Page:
1. Introduction In medieval times, the merchants of the Islamic world played the role of middlemen that very crucial for trade and business activities. The concept, instrument, and technique of Islamic banking along with the Islamic merchant has been present since a long time, however, it was in the 1980s that the full-fledged Islamic banking system came into existence. Previously all the mercantile activities were in the reference of “interest-free” regime. In the year 2050, the Muslim population is projected to be above 2.
6 billion, this means that every fourth person in the world would be Muslim and aspire to discover the Islamic sharia and the possible economic system associated within where it is prohibited to take interest (Riba). The most influential economic sectors are banks, they can affect the growth of the country severely. The most prominent determinant that severely effects banks is the global crisis, global crisis effects business, corporations worldwide. In this research, we are attempting to comparatively analyse the conventional banking system versus Islamic banking system in terms of their operations as well as the attempt of both types of banks to overcome the consequences of global crises (2008).
The study will identify the practices and principal of Islamic banking and its concept of credit default risk elimination. Islamic banking natures entrepreneurs by developing a mutual relationship of financial support and care and sharing of risk. The selection of investment avenue of Islamic banking is subject to the shariah law’s prohibition; hence it’s expected from Islamic bans to follow ethical code and restrictive more strictly.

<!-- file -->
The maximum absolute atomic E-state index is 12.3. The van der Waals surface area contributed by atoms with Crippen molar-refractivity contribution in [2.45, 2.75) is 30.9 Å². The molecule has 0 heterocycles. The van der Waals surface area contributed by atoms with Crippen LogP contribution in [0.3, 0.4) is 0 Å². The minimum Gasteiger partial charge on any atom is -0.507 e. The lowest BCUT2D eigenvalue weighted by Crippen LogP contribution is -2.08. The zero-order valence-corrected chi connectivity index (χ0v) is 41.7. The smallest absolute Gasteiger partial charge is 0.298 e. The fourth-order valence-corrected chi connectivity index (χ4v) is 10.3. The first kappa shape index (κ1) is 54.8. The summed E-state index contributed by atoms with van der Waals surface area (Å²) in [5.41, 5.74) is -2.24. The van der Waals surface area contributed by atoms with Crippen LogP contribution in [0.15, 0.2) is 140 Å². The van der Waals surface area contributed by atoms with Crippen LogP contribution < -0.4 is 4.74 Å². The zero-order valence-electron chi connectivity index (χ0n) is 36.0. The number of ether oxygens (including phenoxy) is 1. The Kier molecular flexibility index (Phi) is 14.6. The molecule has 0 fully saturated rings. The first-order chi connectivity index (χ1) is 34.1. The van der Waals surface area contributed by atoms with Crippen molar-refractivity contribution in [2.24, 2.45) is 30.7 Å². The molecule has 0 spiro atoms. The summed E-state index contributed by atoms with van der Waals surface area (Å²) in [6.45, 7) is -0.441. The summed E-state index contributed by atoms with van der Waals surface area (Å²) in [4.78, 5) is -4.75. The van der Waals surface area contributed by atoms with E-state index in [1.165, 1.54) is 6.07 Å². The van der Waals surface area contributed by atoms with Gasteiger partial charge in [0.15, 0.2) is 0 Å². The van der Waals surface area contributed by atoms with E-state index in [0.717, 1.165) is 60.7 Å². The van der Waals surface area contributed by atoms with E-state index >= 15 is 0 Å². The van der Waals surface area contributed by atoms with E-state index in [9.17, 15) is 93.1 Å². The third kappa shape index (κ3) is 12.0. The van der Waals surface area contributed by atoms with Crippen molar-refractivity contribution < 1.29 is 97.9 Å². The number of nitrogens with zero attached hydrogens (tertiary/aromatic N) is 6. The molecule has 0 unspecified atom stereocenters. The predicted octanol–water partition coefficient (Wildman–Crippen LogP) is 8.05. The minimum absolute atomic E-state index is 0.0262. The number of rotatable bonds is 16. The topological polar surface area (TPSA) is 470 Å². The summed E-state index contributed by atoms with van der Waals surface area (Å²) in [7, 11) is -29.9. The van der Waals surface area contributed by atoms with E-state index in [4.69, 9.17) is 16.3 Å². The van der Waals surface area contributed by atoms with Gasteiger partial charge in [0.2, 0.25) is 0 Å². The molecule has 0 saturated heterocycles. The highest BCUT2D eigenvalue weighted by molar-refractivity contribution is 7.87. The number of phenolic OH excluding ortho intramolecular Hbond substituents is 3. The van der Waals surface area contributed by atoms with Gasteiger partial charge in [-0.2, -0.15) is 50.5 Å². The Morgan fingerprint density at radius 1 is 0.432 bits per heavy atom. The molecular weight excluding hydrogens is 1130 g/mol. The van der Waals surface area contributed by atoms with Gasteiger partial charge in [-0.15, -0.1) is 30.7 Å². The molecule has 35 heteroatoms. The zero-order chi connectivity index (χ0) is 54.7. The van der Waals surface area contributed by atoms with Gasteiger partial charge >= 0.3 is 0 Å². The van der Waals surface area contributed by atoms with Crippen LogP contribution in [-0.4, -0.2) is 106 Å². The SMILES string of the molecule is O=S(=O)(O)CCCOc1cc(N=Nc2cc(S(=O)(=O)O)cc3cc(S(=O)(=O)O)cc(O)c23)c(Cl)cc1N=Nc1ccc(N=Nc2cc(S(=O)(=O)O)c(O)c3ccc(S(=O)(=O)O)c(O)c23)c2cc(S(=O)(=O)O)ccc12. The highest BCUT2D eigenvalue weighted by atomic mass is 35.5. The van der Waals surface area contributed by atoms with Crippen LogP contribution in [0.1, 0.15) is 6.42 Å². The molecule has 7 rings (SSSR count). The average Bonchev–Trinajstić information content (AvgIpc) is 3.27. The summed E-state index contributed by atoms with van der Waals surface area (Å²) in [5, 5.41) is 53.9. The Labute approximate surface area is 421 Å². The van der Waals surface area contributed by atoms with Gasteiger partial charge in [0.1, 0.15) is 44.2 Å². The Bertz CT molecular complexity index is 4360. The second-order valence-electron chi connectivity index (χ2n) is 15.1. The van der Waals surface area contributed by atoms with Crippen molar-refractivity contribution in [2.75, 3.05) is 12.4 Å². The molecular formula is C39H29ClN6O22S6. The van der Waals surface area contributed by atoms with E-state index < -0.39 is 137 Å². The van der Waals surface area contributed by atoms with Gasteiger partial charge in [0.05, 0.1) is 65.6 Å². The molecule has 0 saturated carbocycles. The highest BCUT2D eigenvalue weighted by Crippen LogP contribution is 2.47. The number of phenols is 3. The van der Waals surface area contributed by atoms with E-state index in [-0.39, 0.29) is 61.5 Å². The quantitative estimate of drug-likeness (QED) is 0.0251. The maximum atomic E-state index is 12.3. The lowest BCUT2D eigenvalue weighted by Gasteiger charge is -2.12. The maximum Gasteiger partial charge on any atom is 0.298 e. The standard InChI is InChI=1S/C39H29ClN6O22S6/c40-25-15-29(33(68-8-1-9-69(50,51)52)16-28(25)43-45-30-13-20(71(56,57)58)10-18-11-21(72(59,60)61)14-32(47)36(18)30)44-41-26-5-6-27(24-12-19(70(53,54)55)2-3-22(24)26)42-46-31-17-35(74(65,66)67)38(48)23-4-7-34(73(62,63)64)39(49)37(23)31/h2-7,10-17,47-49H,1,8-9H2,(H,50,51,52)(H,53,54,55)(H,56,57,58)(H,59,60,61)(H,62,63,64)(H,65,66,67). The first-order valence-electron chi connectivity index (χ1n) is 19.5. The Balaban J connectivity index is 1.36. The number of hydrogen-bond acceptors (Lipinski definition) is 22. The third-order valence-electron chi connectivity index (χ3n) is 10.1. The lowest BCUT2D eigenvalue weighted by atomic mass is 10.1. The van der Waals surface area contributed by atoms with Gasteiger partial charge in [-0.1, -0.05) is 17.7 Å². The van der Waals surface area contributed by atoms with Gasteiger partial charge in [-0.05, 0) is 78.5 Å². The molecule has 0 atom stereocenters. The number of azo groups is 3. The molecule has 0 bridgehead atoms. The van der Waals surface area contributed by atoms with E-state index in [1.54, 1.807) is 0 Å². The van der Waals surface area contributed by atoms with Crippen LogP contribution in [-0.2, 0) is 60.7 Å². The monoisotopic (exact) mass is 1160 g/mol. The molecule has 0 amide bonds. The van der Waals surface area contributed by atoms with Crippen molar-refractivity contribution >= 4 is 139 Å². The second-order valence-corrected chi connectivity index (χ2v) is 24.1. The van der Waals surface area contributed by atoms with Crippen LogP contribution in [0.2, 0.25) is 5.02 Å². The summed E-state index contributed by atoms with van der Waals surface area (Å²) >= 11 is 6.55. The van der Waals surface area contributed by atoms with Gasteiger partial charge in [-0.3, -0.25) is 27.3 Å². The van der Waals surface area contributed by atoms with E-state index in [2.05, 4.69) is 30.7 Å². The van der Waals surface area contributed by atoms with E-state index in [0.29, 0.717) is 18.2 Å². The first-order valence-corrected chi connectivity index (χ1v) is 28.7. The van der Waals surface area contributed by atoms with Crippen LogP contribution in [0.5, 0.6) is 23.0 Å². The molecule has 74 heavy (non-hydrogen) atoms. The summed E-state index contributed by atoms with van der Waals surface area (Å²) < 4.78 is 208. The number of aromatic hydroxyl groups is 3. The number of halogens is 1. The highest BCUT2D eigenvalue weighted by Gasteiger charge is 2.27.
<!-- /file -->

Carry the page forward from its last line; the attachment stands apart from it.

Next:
The research will provide an assessment and examination of the financial performance of conventional banks and Islamic bank. 1.1 Islamic banking vs conventional banking Both the Islamic banks and the conventional banks work to deliver the financial product to the customers including deposit and lending, however, there is some aspect that differentiates these two banking systems. in conventional banking sell money at a price higher than the face value or rent out, because conventional banks consider money as a not only a store of value and a medium of exchange but also a commodity. Whereas Islamic banking considers money as only a medium of exchange and store value rather than a commodity, therefore it doesn’t gain return like conventional banking. Islamic banking generates revenue by the fees charged from the services provided and through the trading of goods, conventional banking generates profit by the interest rates that are charged on capital on time value basis. 1.2. Aims and objectives To Assess the liquidity management placed in both banking structures. To examine the performance of high street banks vs Islamic banks. To examine the affected of the financial crisis on Islamic banks and conventional banks were? To examine how banks performance of both banks differentiate in calibre?2. Literature Review Many studies have been conducted in the context of the implemented system, the structure and the comparison of operations carried out in conventional bank and Islamic banks (Abduh, and Azmi Omar, 2012.). In a study conduct by Oubdi and Elouali, that was primarily focused to evaluate the method of financing in both types of banks, it was discovered that Islamic bank operating in different countries rely less on PLS (equity-like) financing and more on mark-up (debt-like) financing except for Iran, that was found to have noteworthy PLS elements to new financing flows (Oubdi and Elouali, 2016). The study also exposed that Murabaha financing is used more frequently by a larger bank in comparison to a smaller bank (Abdul-Majid, et.al, 2010). A study, ‘Comparative advantages of Islamic banking and finance’, stated that to implement Islamic banking, comparative advantage theory and state’s sponsorship can be used (Hanif, 2014). It also highlighted the need for legislating Islamic finance laws that are required to and to impose the settlement on the parties concerned so that they contract and restructure the present financial structure (Ahmad and Saif, 2010). In the research titled Islamic Banking: A Performance Analysis,’ the author argued that the basis for Islamic banking is the interest-free transaction which is being violated by fixing profit percentages that are treated similarly like interests (Hassan, 2018). The study concluded that there should be some variable rates set by the Islamic bank so that the economic hardship that could arise from financial transactions (i.e. changing economic conditions) isn’t met by the borrower or the depositors (Johnes, et.al, 2014). 2.1 Liquid management of Islamic bank vs commercial banks The Islamic banking system is based on the principle of sharing the losses and profits, hence the mechanics at which the Islamic bank operates are on the basis inventions carried out directly in various operations in which the bank provides finance or participation (Ibrahim, and Rizvi, 2018). Because of these inventions, the Islamic banks are required to manage the commercial bank situations to the participatory banks that have the mission to promote investment (Islamic Banking Proposals, 2017). Due to this alteration in role and nature, new procedures for management are created in the banking business, particularly in liquidity management (Ariss, 2010). This creates challenges for the Islamic bank as liquidity is very important for the smooth functioning of this institution. The goal, therefore, is to manage the imbalance between the cash inflows and outflows (Al-Tamimi and Hussein, 2010). The liquidity management in Islamic banking is quite difficult in comparison to conventional banking, particularly in short term, as it is not possible for them to refinance through the means of conventional banking because of the sharia compliance (Parashar, 2010). Therefore, it’s required to establish an Islamic money market and strength through sharia compatible monetary instruments, to allow Islamic banking to manage their short-term cash flow more flexible (Walliman, 2017). A few of the Islamic finance pioneering countries (Malaysia, Bahrain, Indonesia, UAE, Sudan, etc.) have developed these Sharia instruments along with adequate structure and the essential regulatory framework to strengthen the industry of Islamic financing (Zeitun, 2012). Though, Silverman stated that there is about 40% more cash retention in an Islamic bank in comparison to conventional banks (Silverman, 2016). In 2009 a report was issued that concluded that Islamic banks are required to create substantial liquidity penalizes and buffers because of Islamic money market absence. A comparative study was conducted from 2007-2009 of 12 Islamic and conventional banks in Pakistan, the study concluded that the management of liquidity risk is better in the conventional bank to compare to Islamic banks (Ahmad and Saif, 2010).2.2 Financial Performance of Islamic Banking Vs Commercial Banking Previously studies have been carried out to investigate the Islamic bank performance either during a specific period or to compare its performance with a conventional bank. In 2004 a comparative study was carried to examine the financial performance of interest-based conventional banks and interest-free Islamic banks in Bahrain, the comparative analysis was made to evaluate the bank’s risk and credit risk, liquidity, and profitability during the post-Gulf war period (1992-2001) (Abduh, and Azmi Omar, 2012). The results indicated that there were no noteworthy differences in terms of profitability and liquidity between the Islamic banks and conventional banks, though the credit performance displayed a significant difference. The Islamic banking principles are based on carrying out transactions in the absence of interest (riba), whereas the non-Islamic banking system is a debtor-creditor relationship based, between the bank on one hand and the borrower on the other and between the depositor on one hand and the bank on the other (Hanif, 2014). According to research conducted by Johnes, to estimate the performance of banks, the results of which concluded that Islamic banks are doing far better than non-Islamic banks (Johnes, et.al, 2014). The research also found that the risk involves in the Islamic bank is less than that of conventional banks. However, these results are different than the findings of, he states that in the area of profit maximization, operation efficient and investor management the Islamic banks are performing poorly (Ibrahim, and Rizvi, 2018). The research by Al-Tamimi and Hussein indicates that there isn’t any significant difference between the financial performance of both types of banks (Al-Tamimi and Hussein, 2010). Whereas, Parashar found that conventional banks have a higher rate of profitability in comparison to an Islamic bank, though the liquidity of Islamic bank is much higher than the conventional banks (Parashar, 2010). These findings were supported by the result of a study conducted by who also states that Islamic bank is more liquid than a non-Islamic bank. Though, Hassan argued that due to the limited scope of investment because the investment can be made in only those projects that are approved by the Sharia’s Broad, therefore in Islamic bank the profitability performance is less than the conventional banks (Hassan, 2018). The Islamic banks, However, have more cash on hand due to limited investment, that makes them more liquid in assets. The credit risk in the non-Islamic bank is higher than the Islamic banks, due to the fact that Islamic banks are based on the principle of profit and loss sharing, whereas non-Islamic are interests based and when the banks face the loss of assets and loans, it is not shared and met by the risk in credit (Ibrahim, and Rizvi, 2018). Abdul-Majid stated that Islamic banks are less exposed to credit risk in comparison to conventional banks (Abdul-Majid, et.al, 2010).3. Research Methodology INCREASE METHODOLOGY3.1 Research Design The research is designed in a way that will support the comparison of the financial performance of conventional banks with Islamic banks and the effect of the financial crisis of 2008 on both banks. The research will be based on the case study of a non-interest based Islamic bank the Al Rajhi bank and an interest-based conventional bank Barclay, to compare the banking system of both banks.3.2 Data Collection The primary data will be gathered by conducted interviews from the employees of the banks and in collaboration with the managers and hr-department of the banks. The interviews would be carried out on the phone rather than face to face, to minimize the time and cost consumed, also direct interviews may lead to bias the secondary data will be gathered from case studies, research papers, reliable material available online, magazine, articles and the bank’s financial reports, income statement and balance sheets.3.3 Analytical techniques The following research techniques are used in this study. A combination of qualitative and quantitative methods is used. To compare the performance of Islamic and conventional banks comparative analysis techniques are used. In the research, an inductive and deductive approach will be used in this research with the interpretivism philosophy as this field of research needs expertise primary data.3.3 Period of study 3.4 Research limitations Because of the small size used in this research (i.e. two banks only one conventional and one Islamic), there is some limitation present in the research. This raises the question of research’s validity, had we considered including more banks in the research the validity of the research could have possibly increased. However, the reliability of the research is evident, as it investigates two giant and well-reputed banks ( Isalmic and conventional banking, 2018). Another challenging factor in the research is the study of the 2008 financial crisis, it would have been easier to differentiate between the result and overall view of the banks easily if I had not chosen to study the impact of the financial crisis of 2008.4.Ethical considerations Prior to planning the research, I will make sure to abide by the following ethical considerations. 1. The participants of research will not be subjected to harm in any ways whatsoever (for instance deception or the unclarity impact of outcomes) (Bourkhis, et.al, 2013).2. It would be a priority to respect the research participants dignity. 3. Prior to the study, full consent from the participants will be obtained. 4. It would be ensured that the research participants privacy is protected. 5. It would be ensured that the confidentiality of the research data is of adequate level (Zeitun, 2012). 6. The anonymity of research participants (individual and organization) would be ensured. 7. The research would avoid any exaggerated claims about the research’s aims and objectives. 8. Acknowledgment would be given to any forms, possible conflict of interest and sources of funding.9. The communication related to research would be transparent and honest.10. The research would avoid any kind of misleading information and biased depiction of primary data outcomes (Hanif, 2014).11. It would be ensured that the participation of respondents in research is voluntarily and they will have the full rights of withdrawal at any stage from the study. 12. The respondents would participate on an informed consent basis (Al-Tamimi and Hussein, 2010). Inform consent principals require the researcher to provide sufficient information and assurance regarding taking part, to allow the respondents fully comprehend the participation implications and to reach a decision that is fully informed, considered and freely given.13. During the formulation of the Questionnaire/Interview/Focus group questions, it would be ensured that would any use of discriminatory, offensive, or another unacceptable language is avoided.14. Work of various other authors when used in any part of the dissertation would be acknowledged, the Harvard/APA/Vancouver referencing system would be used as directed by the Dissertation Handbook.15. Throughout the research, the highest level of objectivity would be maintained in analyses and discussion.16. The Data Protection Act (1998) would be adherence.